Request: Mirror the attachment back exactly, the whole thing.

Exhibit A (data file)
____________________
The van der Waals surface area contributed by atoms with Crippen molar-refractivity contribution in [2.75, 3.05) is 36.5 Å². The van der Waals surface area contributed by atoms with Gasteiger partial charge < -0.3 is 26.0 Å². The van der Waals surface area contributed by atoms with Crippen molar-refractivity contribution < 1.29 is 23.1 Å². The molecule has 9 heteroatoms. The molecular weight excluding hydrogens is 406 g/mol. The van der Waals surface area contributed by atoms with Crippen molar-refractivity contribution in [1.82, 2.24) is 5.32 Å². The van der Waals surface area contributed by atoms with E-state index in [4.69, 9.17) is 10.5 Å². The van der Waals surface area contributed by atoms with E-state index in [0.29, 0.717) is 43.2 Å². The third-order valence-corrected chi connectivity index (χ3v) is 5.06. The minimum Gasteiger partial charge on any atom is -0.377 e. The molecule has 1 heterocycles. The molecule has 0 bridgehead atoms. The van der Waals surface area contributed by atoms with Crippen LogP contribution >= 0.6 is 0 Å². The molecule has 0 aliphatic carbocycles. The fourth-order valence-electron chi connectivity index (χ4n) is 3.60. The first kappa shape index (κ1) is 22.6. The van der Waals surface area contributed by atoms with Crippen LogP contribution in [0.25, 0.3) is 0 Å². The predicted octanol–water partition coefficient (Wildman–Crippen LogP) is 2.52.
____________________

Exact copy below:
The van der Waals surface area contributed by atoms with Crippen molar-refractivity contribution in [2.75, 3.05) is 36.5 Å². The van der Waals surface area contributed by atoms with Gasteiger partial charge < -0.3 is 26.0 Å². The van der Waals surface area contributed by atoms with Crippen molar-refractivity contribution < 1.29 is 23.1 Å². The molecule has 9 heteroatoms. The molecular weight excluding hydrogens is 406 g/mol. The van der Waals surface area contributed by atoms with Crippen molar-refractivity contribution in [1.82, 2.24) is 5.32 Å². The van der Waals surface area contributed by atoms with E-state index in [4.69, 9.17) is 10.5 Å². The van der Waals surface area contributed by atoms with E-state index in [0.29, 0.717) is 43.2 Å². The third-order valence-corrected chi connectivity index (χ3v) is 5.06. The minimum Gasteiger partial charge on any atom is -0.377 e. The molecule has 1 heterocycles. The molecule has 0 bridgehead atoms. The van der Waals surface area contributed by atoms with Crippen LogP contribution >= 0.6 is 0 Å². The molecule has 0 aliphatic carbocycles. The fourth-order valence-electron chi connectivity index (χ4n) is 3.60. The first kappa shape index (κ1) is 22.6. The van der Waals surface area contributed by atoms with Crippen LogP contribution in [0.25, 0.3) is 0 Å². The predicted octanol–water partition coefficient (Wildman–Crippen LogP) is 2.52.